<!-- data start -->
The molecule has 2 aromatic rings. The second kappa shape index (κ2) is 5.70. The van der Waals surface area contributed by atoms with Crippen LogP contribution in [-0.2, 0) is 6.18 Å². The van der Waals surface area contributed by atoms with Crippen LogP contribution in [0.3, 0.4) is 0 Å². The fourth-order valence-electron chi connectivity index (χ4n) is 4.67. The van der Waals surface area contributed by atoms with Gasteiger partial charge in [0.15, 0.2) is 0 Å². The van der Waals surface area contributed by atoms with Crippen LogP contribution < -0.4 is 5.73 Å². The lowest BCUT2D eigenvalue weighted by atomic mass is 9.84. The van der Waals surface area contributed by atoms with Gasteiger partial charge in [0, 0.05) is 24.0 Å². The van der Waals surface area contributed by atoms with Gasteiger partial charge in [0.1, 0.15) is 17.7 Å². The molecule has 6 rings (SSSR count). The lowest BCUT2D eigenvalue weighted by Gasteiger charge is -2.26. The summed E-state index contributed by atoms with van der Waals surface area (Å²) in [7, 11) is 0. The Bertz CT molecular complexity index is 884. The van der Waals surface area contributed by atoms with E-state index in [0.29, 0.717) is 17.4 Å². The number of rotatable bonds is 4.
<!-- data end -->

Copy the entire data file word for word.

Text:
The molecule has 2 aromatic rings. The second kappa shape index (κ2) is 5.70. The van der Waals surface area contributed by atoms with Crippen LogP contribution in [-0.2, 0) is 6.18 Å². The van der Waals surface area contributed by atoms with Crippen LogP contribution in [0.3, 0.4) is 0 Å². The fourth-order valence-electron chi connectivity index (χ4n) is 4.67. The van der Waals surface area contributed by atoms with Gasteiger partial charge in [0.15, 0.2) is 0 Å². The van der Waals surface area contributed by atoms with Crippen LogP contribution < -0.4 is 5.73 Å². The lowest BCUT2D eigenvalue weighted by atomic mass is 9.84. The van der Waals surface area contributed by atoms with Gasteiger partial charge in [0, 0.05) is 24.0 Å². The van der Waals surface area contributed by atoms with Gasteiger partial charge in [0.1, 0.15) is 17.7 Å². The molecule has 6 rings (SSSR count). The lowest BCUT2D eigenvalue weighted by Gasteiger charge is -2.26. The summed E-state index contributed by atoms with van der Waals surface area (Å²) in [7, 11) is 0. The Bertz CT molecular complexity index is 884. The van der Waals surface area contributed by atoms with E-state index in [0.29, 0.717) is 17.4 Å². The number of rotatable bonds is 4.